The Ethics of Meaningful Student Involvement

“It is not enough to simply listening to student voice. Educators have an ethical imperative to do something with students, and that is why meaningful student involvement is vital to school improvement.”

When I originally wrote that statement,
I was thinking about the ethical drive many teachers and administrators have to do their work. I was considering the motivations that may not be present in their brains all day, and wondering how my lessons intersect with their motivations.

ALL teachers have ethical imperatives by nature of their profession. Almost 2,500 years ago Plato taught that, “Education is teaching our children to desire the right things.” Being a teacher in a democratic society compels teachers to teach democracy as an action as well as being a topic. This is what makes it an ethical imperative.

In democracy, we use the rule of law to enforce ethics and morals. There are movements to put meaningful student involvement into law in a variety of ways.

In turn, schools as a whole have ethical imperatives, as do education officials and politicians. Voters elect politicians on the basis of their ability to represent their best interest, and as my work shows, Meaningful Student Involvement is in the best interest of anyone committed to expanding democracy in our world.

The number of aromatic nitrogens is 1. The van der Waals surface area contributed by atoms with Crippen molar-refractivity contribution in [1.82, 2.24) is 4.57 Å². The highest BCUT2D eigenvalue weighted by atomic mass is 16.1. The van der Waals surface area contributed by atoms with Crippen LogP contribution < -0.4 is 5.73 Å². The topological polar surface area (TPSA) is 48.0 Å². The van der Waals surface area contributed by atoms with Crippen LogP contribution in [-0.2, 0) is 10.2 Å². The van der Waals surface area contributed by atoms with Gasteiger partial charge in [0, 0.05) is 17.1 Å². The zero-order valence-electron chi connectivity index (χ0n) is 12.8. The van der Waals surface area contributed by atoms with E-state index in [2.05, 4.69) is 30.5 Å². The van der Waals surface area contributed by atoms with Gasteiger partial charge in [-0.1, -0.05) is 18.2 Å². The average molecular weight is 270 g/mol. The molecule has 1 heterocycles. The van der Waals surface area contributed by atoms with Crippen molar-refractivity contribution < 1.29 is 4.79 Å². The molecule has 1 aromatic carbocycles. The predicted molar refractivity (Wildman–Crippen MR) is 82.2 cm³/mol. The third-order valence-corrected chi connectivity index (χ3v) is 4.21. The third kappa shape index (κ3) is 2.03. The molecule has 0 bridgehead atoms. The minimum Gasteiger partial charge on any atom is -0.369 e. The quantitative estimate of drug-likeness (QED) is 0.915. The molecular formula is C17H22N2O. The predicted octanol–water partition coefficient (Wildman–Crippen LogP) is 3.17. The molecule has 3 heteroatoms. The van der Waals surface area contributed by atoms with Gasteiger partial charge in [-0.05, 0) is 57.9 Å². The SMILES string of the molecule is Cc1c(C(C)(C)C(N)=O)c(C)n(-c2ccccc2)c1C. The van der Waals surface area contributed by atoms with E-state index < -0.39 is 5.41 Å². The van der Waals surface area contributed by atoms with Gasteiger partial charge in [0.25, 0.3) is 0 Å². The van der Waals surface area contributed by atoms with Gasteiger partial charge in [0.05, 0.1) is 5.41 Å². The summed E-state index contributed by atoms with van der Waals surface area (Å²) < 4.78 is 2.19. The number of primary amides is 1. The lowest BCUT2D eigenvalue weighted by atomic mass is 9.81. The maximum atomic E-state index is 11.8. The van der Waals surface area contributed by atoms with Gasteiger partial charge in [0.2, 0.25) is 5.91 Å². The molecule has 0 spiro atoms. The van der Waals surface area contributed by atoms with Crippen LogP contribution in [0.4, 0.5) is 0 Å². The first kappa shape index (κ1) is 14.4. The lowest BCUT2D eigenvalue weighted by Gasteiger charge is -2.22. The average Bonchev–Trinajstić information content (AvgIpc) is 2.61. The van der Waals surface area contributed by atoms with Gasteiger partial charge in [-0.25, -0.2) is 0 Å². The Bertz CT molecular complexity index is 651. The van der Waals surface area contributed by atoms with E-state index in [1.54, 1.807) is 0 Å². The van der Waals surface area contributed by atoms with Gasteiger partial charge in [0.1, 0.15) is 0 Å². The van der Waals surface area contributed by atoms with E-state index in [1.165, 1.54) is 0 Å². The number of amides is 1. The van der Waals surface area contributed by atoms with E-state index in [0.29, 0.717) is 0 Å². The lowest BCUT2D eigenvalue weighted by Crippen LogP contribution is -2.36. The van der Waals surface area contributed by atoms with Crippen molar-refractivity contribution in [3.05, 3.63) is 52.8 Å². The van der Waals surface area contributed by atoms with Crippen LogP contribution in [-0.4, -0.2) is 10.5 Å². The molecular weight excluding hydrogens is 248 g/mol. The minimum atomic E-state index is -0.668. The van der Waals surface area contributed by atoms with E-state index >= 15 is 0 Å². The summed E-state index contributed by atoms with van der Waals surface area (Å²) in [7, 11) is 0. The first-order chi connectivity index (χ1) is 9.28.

The reality of the ages shows that democracy is an expanding phenomenon that is constantly learned and explored, critiqued and expanded. My work is in response to that reality. So rather than “taking actions against” anyone, I seek to learn, explore, critique, and expand schools. The functions of personal, social, and structural transformation are the levers I work and advocate others to work as well. Its through those levers that we’ll go furthest.

What do you think are the reasons why educators should care about Meaningful Student Involvement?

Written by Adam Fletcher, this article was originally posted to Learn more at!

Published by Adam F.C. Fletcher

I'm a speaker and writer who researches, writes and shares about youth, education, and history. Learn more about me at

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